Aprial 26th. - Sept. 24th 2005
By Anne Oake
My mother, Dorothy (Dolly) Alexander (nee Knowles) was born in Sheringham, County of Norfolk, England on April 26th, 1926. At the young age of 20 she married my father, Richard (Dick) and a year later set sail from England with a young daughter in tow, and another on the way. The seas were rough, many aboard were sea sick, and the journey was long. The War Brides aboard the ship helped each other during the crossing. If one was sick another looked after her child/children until she was back on her feet. The food, though unappetizing, was , she thought, nutritious enough – but she stated with the war and the ravages it wrought , food was a great commodity (they were still on food stamps in England). Her trip took her to Halifax, Nova Scotia, Canada (Pier 21). From Halifax she boarded a train to go to North Sydney, Nova Scotia and then another ferry to Port aux Basques, Newfoundland and yet another train to Stephenville Crossing, Newfoundland – where she was met by my father and a hired car driven by Mr. Rory Duffy(one of the few cars on the Port au Port Peninsula where Aguathuna - the place they settled- was located) . She also told me that many of the War Brides were not met at their destination, and had to procure their own transportation to other cities or towns - many returned home to their native land then and there Over the years many more returned to stay in their native land!
Even though my father had told Mum about Newfoundland she was in for a shock! She has been a 'bus conductress' back in England and she came to a place that had no public transportation and very few people owned their own vehicle, no indoor plumbing (so a good long soak in the tub was out of the question), very little in the way of amenities - one store that sold everything from food to clothing – known as the Quarry Store, and moved in with Dad's parents as they weren't to have their own home for several years. She persevered though, learning to take care of her children, learning to cook meals in one big pot, knitting mitts, sweaters, and socks for the cold winters, 'turning coats' so they looked new again, using an outhouse, and walking in the snow – all things she had never done before. She told me later in life that the thing she valued most when she first got here were the fresh vegetables she would be able to give her children, as everyone grew their own. Having survived the war in England and the food shortages that it brought, the sight of vegetable gardens there for the picking was a beautiful sight.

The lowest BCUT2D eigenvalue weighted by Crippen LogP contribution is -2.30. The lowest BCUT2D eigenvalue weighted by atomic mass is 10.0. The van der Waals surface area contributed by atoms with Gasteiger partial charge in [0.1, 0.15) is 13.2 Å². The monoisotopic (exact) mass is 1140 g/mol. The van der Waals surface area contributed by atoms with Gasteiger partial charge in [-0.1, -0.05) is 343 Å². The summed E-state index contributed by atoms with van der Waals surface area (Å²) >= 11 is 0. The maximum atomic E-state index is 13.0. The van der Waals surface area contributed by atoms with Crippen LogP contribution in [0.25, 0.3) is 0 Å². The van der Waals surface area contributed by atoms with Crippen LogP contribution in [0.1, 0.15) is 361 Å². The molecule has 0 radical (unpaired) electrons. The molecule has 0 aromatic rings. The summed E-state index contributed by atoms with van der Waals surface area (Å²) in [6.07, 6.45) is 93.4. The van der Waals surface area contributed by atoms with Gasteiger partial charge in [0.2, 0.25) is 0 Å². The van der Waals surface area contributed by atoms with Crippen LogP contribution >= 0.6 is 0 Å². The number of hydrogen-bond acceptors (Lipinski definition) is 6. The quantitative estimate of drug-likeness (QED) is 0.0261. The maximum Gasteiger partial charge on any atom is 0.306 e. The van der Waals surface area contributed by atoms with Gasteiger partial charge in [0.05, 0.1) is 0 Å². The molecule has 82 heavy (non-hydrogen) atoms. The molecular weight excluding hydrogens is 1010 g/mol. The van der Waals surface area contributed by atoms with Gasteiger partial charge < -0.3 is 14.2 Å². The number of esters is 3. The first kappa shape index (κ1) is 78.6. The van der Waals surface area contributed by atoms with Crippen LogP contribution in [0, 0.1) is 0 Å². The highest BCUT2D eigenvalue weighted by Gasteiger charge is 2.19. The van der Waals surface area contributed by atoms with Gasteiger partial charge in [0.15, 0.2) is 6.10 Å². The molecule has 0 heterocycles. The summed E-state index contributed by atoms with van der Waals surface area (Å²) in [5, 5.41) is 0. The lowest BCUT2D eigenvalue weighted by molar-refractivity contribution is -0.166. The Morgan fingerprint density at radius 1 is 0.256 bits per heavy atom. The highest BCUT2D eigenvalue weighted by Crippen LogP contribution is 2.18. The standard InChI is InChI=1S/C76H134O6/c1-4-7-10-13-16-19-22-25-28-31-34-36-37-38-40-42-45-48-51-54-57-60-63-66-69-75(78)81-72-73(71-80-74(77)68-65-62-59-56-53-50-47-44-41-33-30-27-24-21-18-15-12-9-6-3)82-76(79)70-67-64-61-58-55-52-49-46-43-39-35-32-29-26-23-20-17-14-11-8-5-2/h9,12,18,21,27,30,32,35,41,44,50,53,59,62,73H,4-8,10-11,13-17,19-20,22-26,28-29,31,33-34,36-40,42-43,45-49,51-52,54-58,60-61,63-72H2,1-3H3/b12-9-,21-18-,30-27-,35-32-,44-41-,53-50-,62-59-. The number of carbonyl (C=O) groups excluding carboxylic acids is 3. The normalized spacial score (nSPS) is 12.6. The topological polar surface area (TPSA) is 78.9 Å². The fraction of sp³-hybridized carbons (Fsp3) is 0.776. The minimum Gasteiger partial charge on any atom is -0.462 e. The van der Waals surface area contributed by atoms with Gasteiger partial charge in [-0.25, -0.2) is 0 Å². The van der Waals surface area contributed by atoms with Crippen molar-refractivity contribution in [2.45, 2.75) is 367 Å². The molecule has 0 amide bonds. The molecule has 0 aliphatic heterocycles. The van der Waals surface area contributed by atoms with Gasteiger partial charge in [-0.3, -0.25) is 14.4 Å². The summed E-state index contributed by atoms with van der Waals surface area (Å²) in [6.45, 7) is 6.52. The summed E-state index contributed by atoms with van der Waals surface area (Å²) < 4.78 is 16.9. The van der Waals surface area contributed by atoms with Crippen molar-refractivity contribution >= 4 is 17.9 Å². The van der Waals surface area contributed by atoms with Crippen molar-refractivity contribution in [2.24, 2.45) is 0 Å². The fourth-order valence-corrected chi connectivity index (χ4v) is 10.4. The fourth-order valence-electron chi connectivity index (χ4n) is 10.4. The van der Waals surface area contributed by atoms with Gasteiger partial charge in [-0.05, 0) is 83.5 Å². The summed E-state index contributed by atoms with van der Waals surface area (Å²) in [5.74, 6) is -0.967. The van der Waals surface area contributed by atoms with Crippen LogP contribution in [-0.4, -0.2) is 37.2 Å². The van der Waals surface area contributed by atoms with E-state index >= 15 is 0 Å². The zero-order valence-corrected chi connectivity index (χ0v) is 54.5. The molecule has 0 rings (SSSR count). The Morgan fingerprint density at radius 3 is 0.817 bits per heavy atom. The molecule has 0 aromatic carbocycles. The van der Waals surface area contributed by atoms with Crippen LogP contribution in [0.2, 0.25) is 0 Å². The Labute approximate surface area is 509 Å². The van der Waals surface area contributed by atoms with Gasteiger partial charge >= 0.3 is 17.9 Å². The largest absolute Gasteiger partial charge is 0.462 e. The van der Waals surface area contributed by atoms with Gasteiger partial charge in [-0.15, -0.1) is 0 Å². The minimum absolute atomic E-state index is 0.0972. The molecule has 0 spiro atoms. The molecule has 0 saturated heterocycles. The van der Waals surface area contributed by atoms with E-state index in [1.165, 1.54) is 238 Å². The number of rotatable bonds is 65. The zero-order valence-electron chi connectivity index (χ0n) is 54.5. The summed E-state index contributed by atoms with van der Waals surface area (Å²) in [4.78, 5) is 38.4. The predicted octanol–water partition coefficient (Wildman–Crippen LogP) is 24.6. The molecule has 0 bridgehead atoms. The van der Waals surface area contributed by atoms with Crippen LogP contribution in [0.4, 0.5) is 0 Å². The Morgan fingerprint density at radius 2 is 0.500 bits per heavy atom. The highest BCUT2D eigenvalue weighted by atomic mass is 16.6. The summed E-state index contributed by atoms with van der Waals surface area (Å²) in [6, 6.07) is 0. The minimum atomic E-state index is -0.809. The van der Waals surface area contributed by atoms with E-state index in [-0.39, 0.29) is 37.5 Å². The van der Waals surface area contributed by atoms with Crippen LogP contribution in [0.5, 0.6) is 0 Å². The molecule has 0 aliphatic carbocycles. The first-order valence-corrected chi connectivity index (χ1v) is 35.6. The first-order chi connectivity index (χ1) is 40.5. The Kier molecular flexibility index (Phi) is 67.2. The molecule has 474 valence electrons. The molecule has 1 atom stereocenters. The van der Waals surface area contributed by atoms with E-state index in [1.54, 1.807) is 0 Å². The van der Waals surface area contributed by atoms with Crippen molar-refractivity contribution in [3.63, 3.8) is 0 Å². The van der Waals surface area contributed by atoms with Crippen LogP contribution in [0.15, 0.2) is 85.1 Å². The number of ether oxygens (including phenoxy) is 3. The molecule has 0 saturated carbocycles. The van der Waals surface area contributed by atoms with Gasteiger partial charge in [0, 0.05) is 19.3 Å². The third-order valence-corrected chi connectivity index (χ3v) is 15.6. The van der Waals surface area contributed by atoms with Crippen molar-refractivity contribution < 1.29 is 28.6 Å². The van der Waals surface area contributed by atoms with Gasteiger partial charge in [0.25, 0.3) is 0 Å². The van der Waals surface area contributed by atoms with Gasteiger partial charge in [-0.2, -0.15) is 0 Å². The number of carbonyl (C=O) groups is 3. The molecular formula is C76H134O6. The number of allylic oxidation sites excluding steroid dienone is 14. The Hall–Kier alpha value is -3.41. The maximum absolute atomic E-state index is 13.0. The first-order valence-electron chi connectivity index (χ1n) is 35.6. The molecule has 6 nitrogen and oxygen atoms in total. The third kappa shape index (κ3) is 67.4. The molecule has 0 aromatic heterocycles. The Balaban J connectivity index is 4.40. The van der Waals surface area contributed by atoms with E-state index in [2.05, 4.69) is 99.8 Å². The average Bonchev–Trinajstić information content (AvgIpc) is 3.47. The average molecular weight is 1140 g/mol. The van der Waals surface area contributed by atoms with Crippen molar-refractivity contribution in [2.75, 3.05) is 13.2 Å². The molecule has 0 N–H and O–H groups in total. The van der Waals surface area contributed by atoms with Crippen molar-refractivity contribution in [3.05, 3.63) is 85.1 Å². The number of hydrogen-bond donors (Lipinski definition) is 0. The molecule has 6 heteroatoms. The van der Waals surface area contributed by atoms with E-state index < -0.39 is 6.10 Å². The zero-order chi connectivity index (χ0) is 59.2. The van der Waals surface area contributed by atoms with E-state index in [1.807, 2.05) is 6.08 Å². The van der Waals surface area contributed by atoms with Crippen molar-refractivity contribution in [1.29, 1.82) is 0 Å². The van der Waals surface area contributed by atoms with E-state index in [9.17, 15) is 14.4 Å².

Mum gave birth to eleven children, and they were her pride and joy! Her life revolved around them and many children from our little community would join us as we went to the beach and for walks along the dusty roads. I found out later in life that Mum would pretend she was on the beach in Sheringham when she took us there – and we went often. A part of her heart longed for her home and family she left behind . Unfortunately, she was not to return to her home until almost thirty years later.
My Mum never received any medals or public accolades, but she was content in her children and the times she spent with them . I remember gathering around her in the rocking chair while she knitted or sewed and she would teach us songs that she had learned and we would sing, sing, and sing some more. She spent time with us and spent time for us - sitting up all hours making costumes for school concerts and sewing sequins on dresses. Raising eleven children couldn't have been easy – especially in a foreign land.
I discovered after my Mum passed away that one day at the beach she had saved a young boy's life. He was quite blue when they took him out of the water and she performed resuscitation until he was breathing again. It's ironic but that same young boy, who had grown into a fine young man, sang at her funeral service. I also learned that even though she had a "brood of children" herself, she sat with a first time mother for hours at a time, offering encouragement and giving backrubs until she gave birth to a baby boy. The mother and father of that boy were at Mum's funeral service and when I thanked them for coming, they thanked my Mum for all she had done for them. I always knew my Mum was Special!
Sadly my Mum passed away September 24th, 2005 at the age of 79 years. She was able to return to her home in England four times over the course of her life in Newfoundland. Her final choice was to be interred here in Newfoundland. She told me once that she could never return to live in England because they couldn't afford it when we were all young , and once we grew up and had our own children she couldn't return then either because we were all here! I remember saying, "Mum, we're spread all over the place now, it wouldn't make a difference if you were here or in England." My mother replied, "But this is their home, if they ever need to come home they have to know I'll be here." She always was!
I love you Mum and miss you every day! You are/were one "Special Lady" and I'm so proud of you!
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